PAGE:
We are constantly exposed to the topic of mental illness daily; on the news, in magazines, and on TV. Films today glamorize the struggles and problems of those who are mentally ill by displaying a false outlook on mental health and the necessities to achieve overall wellness. We obsess over entertainers like Robin Williams, who shocked fans and the world when he lost his life to depression. Amy Winehouse, who died at the age of 27 due to her manic depression, bipolarity, and alcoholism, was talked about for months in the news, displaying helicopters swarming her estate looking for more information on her death, claiming she couldn’t have died due to her deteriorating mental health.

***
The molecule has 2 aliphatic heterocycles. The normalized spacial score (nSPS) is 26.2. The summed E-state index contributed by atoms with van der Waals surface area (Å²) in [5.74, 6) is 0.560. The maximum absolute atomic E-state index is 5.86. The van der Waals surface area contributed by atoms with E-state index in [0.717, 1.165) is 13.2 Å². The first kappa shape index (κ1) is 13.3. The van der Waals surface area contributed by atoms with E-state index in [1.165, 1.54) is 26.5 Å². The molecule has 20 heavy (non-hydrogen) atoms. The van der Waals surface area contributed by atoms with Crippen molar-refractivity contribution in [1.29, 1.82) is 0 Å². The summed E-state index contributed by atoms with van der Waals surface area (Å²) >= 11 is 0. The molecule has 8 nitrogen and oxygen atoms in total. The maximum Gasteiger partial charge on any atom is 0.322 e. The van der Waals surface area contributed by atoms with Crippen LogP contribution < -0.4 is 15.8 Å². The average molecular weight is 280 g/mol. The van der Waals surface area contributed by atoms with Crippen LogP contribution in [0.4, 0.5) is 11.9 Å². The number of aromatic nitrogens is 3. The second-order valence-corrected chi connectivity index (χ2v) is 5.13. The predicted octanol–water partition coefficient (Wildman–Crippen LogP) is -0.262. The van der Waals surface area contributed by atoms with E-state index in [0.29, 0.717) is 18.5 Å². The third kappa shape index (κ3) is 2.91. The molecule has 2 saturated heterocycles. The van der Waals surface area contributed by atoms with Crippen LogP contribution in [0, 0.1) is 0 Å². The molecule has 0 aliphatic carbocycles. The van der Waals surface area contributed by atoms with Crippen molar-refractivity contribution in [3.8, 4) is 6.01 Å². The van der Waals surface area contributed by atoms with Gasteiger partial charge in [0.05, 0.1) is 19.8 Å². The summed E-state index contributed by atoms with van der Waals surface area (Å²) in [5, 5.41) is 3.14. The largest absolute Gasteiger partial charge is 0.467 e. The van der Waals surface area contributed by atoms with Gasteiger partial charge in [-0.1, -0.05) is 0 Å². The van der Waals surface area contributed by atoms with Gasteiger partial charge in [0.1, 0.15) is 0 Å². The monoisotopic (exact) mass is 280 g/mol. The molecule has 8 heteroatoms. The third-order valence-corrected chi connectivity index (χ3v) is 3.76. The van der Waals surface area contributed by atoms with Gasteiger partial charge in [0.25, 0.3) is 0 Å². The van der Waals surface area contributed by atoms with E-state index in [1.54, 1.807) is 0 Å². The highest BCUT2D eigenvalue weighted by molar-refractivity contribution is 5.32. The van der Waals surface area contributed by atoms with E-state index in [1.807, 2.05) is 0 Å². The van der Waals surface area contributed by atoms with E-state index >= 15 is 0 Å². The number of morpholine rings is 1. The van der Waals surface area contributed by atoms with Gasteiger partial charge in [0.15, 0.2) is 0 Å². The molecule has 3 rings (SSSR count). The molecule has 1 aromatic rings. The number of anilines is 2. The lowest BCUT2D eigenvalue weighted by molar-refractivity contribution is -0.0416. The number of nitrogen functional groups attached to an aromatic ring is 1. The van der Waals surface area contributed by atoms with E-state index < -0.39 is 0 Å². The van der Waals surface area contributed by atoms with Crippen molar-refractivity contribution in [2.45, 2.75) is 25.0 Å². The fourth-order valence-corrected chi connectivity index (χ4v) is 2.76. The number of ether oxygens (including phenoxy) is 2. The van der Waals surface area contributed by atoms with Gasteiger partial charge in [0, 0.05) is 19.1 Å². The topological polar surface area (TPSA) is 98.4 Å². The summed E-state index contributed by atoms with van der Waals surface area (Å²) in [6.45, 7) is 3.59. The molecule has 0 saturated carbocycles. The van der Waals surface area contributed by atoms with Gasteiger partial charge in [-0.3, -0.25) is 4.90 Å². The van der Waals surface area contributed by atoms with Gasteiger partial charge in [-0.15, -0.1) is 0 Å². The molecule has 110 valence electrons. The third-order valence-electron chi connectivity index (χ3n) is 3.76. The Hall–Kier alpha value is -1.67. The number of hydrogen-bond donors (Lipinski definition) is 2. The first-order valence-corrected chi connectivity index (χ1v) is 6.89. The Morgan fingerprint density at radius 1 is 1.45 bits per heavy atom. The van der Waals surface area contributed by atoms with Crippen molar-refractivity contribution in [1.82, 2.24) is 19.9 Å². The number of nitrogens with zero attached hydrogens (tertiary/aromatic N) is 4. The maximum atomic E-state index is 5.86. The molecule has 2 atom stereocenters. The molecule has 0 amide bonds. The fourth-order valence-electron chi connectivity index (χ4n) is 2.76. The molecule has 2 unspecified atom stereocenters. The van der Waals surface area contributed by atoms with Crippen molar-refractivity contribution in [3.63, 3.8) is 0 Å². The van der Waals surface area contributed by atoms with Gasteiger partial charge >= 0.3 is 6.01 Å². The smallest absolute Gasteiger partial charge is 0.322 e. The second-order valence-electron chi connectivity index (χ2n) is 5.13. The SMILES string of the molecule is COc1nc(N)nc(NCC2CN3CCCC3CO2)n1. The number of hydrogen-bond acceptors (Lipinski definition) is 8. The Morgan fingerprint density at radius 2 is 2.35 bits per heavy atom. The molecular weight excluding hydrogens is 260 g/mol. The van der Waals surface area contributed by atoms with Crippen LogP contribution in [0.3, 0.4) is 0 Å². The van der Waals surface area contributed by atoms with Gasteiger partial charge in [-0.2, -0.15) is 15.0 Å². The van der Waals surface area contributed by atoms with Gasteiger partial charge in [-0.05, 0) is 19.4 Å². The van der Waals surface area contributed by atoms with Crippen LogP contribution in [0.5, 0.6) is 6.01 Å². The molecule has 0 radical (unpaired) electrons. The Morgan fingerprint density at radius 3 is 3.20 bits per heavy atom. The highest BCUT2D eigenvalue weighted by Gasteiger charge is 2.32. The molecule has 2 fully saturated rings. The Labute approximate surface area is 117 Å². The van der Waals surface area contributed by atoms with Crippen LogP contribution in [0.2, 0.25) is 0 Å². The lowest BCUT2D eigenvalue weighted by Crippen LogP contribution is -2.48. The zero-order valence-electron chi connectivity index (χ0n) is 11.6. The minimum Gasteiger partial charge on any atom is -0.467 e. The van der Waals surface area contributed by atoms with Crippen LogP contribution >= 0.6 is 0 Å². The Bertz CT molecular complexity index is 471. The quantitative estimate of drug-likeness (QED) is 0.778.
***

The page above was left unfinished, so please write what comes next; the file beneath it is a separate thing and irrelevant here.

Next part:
We see movies such as Silver Linings Playbook and Mr. Jones that add a more comedic essence to the lives of those who suffer from depression and bipolar disorder by glamorizing the true struggles of those who are not mentally stable. We make these characters in these films seem pleased and happy with their lives in order to undermine and avoid the horrors of living with mental illness. We are fed lies on screen that tell us that finding love or reconnecting with long lost friends will instantly fix mental illness, healing the wound and making life better again. We form this ideal picture in our heads of how we think those who suffer from mental illness react and cope with their day to day struggles.